Anonymous Coward says:

Re: Re: Re: Re:

Well, after installing a custom rom on my Android device I eliminated 80% of all malware that comes preinstalled on most apple and android devices. I have full control over every service that’s running and I have no need to install anything beyound my needs. All I use it for is directions and to make phone calls and that’s about it and that’s all it can do because I MADE IT SO.

Anonymous Coward says:

Re: Interesting

Off topic, but yeah I agree. Steve Jobs actually was sort of arrogant in my personal opinion, while I think Cook is a good mix of both Jobs and the Woz which made Apple. He’s got the geeky and the PR man in the mix. That he brought his personal experiences and actually imho basically gave the finger to the president, shows he’s at least looking out for public opinion and perhaps his users as well.

Anonymous Coward says:

This is great. I still think Steve Jobs would’ve been better at “standing up to the government” and such, but it’s good to see there are at least a few companies around that aren’t willing to put backdoors in their products so easily.

That said, I wonder if the “cyber threat” info that Apple agreed to give to DHS includes zero-days…because in that case the NSA has just gained FREE (temporary) “backdoors” into all of Apple’s products.

hij (profile) says:

diversity speaking

When people ask why diversity is important the quotes from the speech given above are a strong example of how diversity matters. People who come from groups outside of the “mainstream” have a different perspective and a greater understanding of the potential impacts of what they are doing. It is much easier for someone like Cook to understand the potential for violating privacy then someone whose actions have little or no repercussion with respect to the majority view.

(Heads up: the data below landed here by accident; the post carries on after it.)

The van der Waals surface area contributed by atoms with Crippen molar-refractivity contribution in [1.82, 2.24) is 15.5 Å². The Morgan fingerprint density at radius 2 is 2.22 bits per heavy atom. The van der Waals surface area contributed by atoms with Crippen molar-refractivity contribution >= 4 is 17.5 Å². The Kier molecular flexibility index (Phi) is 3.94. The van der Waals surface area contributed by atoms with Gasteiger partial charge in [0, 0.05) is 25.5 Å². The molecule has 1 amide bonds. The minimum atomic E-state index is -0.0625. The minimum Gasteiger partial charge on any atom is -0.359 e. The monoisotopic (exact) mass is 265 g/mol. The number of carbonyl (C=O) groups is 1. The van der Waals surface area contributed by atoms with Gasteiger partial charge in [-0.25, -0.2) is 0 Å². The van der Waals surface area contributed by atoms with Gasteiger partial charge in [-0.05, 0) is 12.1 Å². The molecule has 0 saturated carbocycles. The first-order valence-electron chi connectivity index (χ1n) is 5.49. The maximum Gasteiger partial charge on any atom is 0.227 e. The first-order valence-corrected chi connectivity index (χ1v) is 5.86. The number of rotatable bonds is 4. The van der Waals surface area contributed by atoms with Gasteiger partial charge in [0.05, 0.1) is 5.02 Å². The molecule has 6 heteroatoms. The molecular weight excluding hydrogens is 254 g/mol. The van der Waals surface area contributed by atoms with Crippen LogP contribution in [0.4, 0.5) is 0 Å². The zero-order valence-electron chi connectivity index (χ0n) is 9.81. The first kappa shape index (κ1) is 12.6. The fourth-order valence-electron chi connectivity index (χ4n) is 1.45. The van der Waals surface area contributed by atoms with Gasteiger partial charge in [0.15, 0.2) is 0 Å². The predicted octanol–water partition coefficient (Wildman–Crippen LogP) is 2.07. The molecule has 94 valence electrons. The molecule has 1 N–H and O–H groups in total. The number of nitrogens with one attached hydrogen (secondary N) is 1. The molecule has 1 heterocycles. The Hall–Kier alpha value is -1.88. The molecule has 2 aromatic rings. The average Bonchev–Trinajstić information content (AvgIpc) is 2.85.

Guardian says:

gag orders

A national security letter (18 U.S.C. § 2709), an administrative subpoena used by the FBI, has an attached gag order which restricts the recipient from ever saying anything about being served with one.[23] The government has issued hundreds of thousands of such NSLs accompanied with gag orders. The gag orders have been upheld in court

and thats just the usa ….

so he come sout against then they go order him to do so and slap a shut up or else order….

Anonymous Coward says:

Not a particular fan of apple, but at least this guy is “putting his money where his mouth is”……….which is more then i can say for others in similar positions………….the hesitation of others to make such statements makes me really think about their stances…………..this is not a wait and see, situation then expect everything to go back to normal………that just tells me you’d be willing to go against the public should the chips happen to fall that way…………instead of having the instinctual and natural disgust to this over empowering “authority” that you make damn sure everyone knew thats how you thought, through fear that if people dont speak up, that we’d sleep walk ourselves into the most capable tyrrany in history